New Autodesk Fusion 360 Courses Added to Your Library


Autodesk Fusion 360

Whenever you see a finished consumer product created by designers and engineers, which could be as common as a vacuum cleaner or as complex as a jet turbine engine, it’s important to recognize that the design went through a series of revisions in order to get its final form. These revisions incorporate a vast number of different features and forms to make the design work. This is especially true when there are a variety of components used in the design, such as housing a motor with electrical systems inside of a plastic enclosure.

Fusion 360 integrates multiple workspaces into a single modeling environment, which can be seamlessly switched at any point. This enables you to design the entire product inside the software. If you were creating a new go kart design, you could begin importing some components you’d be using, like a motor and wheels, and then start building the chassis that mounts all the components together in the Modeling environment. Once you’ve design the mechanical components, you could then take the existing chassis and motor and switch to the Sculpt environment to model the body around them. This makes creating a complete design possible within Fusion 360, simply by switching workspaces.

Our Autodesk Fusion 360 Courses

To provide you with an extended library of content covering these different workspaces, we have released five new courses in the Fusion 360 library.

The Sculpt course dives into creating freeform models, also known as “T-Spline Bodies.” This workspace provides some of the most flexible and organic modeling tools, allowing you to create highly curved and fluid looking models. This workspace is extremely powerful if you need to create something like an enclosure around mechanical components or a more ergonomic design like a hand grip or a helmet.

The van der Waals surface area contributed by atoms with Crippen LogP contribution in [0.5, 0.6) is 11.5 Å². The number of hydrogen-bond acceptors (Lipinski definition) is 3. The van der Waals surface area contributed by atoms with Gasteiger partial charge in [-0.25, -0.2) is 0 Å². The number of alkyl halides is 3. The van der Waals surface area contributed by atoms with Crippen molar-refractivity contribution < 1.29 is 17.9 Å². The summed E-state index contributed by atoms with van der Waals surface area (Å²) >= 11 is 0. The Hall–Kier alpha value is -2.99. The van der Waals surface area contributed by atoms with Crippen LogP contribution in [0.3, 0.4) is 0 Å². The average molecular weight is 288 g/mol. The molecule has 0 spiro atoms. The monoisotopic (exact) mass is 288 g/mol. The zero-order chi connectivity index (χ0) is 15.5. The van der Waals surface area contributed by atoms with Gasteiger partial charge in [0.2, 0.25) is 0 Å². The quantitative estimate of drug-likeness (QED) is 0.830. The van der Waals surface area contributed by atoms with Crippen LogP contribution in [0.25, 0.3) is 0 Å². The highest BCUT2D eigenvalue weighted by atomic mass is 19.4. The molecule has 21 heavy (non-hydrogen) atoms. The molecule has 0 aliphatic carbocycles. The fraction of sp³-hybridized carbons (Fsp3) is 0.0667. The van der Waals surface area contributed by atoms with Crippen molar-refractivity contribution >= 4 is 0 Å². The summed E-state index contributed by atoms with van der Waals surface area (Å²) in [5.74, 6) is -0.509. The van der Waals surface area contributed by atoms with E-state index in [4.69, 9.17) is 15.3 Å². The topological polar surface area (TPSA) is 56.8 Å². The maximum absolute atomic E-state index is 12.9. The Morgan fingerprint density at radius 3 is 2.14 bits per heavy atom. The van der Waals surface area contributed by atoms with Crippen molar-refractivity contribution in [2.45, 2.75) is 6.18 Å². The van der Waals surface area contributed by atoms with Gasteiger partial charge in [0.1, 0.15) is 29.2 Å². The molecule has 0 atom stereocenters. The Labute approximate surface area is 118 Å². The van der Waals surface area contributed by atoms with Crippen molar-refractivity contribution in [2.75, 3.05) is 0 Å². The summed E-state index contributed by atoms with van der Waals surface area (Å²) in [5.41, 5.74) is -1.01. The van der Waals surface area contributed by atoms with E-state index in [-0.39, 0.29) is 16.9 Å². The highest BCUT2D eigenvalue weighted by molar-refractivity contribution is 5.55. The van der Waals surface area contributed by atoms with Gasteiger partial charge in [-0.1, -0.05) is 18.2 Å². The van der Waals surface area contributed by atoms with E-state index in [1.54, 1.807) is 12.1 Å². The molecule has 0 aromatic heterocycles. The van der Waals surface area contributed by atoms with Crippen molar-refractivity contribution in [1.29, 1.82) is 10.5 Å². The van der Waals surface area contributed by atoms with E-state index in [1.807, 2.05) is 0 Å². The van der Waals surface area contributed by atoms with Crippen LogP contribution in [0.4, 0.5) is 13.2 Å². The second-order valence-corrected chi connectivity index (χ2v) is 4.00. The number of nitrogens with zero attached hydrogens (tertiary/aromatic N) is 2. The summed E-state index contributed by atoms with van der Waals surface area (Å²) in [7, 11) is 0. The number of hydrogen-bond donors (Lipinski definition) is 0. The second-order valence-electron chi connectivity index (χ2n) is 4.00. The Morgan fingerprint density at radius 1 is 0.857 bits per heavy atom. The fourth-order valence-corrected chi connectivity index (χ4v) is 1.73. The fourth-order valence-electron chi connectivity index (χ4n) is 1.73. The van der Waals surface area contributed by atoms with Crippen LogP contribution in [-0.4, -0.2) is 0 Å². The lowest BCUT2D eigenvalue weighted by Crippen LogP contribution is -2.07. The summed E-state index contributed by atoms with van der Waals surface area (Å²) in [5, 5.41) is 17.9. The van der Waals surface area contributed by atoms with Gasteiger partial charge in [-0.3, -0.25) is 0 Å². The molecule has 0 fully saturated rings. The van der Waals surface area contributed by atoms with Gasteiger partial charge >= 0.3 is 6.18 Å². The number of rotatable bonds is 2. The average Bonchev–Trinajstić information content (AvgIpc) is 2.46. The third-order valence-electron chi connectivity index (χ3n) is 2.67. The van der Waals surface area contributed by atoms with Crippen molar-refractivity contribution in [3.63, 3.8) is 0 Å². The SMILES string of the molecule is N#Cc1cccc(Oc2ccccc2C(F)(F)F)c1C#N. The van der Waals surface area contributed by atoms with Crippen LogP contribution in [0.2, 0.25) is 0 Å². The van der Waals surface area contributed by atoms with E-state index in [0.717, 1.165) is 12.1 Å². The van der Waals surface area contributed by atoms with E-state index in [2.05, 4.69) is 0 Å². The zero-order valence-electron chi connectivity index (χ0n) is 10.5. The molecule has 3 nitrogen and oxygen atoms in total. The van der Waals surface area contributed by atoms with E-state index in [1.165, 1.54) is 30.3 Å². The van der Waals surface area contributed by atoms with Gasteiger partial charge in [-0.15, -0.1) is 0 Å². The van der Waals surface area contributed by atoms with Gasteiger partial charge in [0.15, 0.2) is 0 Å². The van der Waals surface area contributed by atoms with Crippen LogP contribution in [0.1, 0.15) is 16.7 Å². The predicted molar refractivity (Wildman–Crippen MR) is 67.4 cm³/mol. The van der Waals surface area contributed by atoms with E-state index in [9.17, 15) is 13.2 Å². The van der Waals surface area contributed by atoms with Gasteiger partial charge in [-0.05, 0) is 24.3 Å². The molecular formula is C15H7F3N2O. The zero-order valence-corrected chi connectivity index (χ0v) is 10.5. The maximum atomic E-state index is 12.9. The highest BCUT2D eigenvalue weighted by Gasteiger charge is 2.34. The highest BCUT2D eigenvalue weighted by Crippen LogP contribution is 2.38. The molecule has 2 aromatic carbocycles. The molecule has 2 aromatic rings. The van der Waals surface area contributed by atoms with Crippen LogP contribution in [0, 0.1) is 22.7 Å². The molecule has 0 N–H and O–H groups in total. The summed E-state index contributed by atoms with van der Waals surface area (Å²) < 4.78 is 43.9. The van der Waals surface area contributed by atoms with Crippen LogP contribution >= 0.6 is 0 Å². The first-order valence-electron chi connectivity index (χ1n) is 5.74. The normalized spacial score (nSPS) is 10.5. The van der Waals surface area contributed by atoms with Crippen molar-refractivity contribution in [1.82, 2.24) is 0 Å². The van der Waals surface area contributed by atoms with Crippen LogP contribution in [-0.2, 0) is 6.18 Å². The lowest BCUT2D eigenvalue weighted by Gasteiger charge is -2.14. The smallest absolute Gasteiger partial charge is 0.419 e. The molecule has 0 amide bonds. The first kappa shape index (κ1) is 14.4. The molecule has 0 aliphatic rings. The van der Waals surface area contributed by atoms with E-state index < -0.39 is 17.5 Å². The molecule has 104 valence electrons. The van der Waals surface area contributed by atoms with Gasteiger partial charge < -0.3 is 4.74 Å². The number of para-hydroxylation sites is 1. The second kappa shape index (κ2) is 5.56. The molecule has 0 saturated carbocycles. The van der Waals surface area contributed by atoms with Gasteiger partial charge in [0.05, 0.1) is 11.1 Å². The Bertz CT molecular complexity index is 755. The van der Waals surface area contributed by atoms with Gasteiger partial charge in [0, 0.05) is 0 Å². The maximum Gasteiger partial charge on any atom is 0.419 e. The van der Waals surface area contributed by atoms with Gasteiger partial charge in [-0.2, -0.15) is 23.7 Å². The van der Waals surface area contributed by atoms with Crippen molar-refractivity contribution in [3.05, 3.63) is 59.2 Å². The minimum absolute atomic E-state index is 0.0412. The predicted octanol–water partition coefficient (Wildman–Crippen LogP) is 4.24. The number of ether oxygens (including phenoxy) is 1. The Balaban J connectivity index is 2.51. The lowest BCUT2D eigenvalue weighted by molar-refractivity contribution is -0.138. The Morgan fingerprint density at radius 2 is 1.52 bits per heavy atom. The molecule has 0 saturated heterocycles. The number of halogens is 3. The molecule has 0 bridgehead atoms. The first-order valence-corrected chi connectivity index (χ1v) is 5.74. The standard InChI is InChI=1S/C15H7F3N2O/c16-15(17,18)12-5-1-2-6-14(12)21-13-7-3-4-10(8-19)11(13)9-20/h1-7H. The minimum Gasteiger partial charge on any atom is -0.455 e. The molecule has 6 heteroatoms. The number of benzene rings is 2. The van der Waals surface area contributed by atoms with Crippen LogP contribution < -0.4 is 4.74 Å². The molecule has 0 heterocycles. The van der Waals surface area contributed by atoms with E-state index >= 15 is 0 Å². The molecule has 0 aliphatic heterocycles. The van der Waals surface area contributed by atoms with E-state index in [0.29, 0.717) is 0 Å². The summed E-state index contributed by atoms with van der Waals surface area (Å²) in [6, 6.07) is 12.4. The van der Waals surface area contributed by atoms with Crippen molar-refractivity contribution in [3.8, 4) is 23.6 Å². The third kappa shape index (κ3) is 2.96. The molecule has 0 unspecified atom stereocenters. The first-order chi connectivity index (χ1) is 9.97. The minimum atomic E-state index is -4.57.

The Drawings course walks through the different tools and settings used to create a drawing for components to be manufactured. Once a drawing sheet size is specified, 2D views of the model can be added, and then dimensions, instructions, and other annotations can be added so the model can be manufactured to specifications.

The Patch course focuses on creating surfaces, which can be used to create thin-walled geometry like a propeller blade, to extend and trim existing faces on a model, or to repair imported geometry that’s missing features and faces. Many of the tools in the Patch workspace are the “Swiss army knife” of Fusion 360, making it easier to cut, manipulate, and modify models.

Lastly, the two short courses Data Management and Collaboration go over some of the methods for working with team members and collaborating on design ideas. Models can be easily uploaded to Fusion 360 and A360 to be shared with other users. Those team members and project managers can then comment on the design, add markups, and host a live review.

Many of these sections have hands-on exercises, which allow you to master the concepts and techniques and add them into your skill set. You’re provided a downloadable Fusion 360 model used for each step in the exercise, and the exercise ends with a walk-through video for you to become fully confident in your new modeling skills.

John Farmer
About the Author

SolidProfessor Digital Marketing Manager and keeper of Rahn, the office dog.